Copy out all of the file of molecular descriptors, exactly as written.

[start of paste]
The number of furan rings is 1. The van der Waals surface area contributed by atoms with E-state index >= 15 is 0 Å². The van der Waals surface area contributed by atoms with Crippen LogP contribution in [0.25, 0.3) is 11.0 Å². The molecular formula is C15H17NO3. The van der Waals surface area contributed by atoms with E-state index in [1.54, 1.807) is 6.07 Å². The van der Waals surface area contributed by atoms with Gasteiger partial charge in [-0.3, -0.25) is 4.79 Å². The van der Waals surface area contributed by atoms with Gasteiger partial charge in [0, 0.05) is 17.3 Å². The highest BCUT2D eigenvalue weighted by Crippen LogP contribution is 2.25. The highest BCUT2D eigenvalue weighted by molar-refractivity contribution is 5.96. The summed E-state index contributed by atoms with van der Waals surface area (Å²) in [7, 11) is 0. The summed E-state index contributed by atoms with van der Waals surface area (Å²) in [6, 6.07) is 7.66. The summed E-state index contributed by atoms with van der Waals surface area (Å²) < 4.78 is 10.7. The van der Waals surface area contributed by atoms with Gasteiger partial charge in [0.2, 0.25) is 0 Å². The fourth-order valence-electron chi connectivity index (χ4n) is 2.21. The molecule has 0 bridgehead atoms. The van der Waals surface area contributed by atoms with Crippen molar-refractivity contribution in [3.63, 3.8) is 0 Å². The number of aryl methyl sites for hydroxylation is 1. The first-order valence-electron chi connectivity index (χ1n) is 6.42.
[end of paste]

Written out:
The number of furan rings is 1. The van der Waals surface area contributed by atoms with E-state index >= 15 is 0 Å². The van der Waals surface area contributed by atoms with Crippen LogP contribution in [0.25, 0.3) is 11.0 Å². The molecular formula is C15H17NO3. The van der Waals surface area contributed by atoms with E-state index in [1.54, 1.807) is 6.07 Å². The van der Waals surface area contributed by atoms with Gasteiger partial charge in [-0.3, -0.25) is 4.79 Å². The van der Waals surface area contributed by atoms with Gasteiger partial charge in [0, 0.05) is 17.3 Å². The highest BCUT2D eigenvalue weighted by Crippen LogP contribution is 2.25. The highest BCUT2D eigenvalue weighted by molar-refractivity contribution is 5.96. The summed E-state index contributed by atoms with van der Waals surface area (Å²) in [7, 11) is 0. The summed E-state index contributed by atoms with van der Waals surface area (Å²) in [6, 6.07) is 7.66. The summed E-state index contributed by atoms with van der Waals surface area (Å²) < 4.78 is 10.7. The van der Waals surface area contributed by atoms with Gasteiger partial charge in [0.2, 0.25) is 0 Å². The fourth-order valence-electron chi connectivity index (χ4n) is 2.21. The molecule has 0 bridgehead atoms. The van der Waals surface area contributed by atoms with Crippen molar-refractivity contribution in [3.63, 3.8) is 0 Å². The number of aryl methyl sites for hydroxylation is 1. The first-order valence-electron chi connectivity index (χ1n) is 6.42.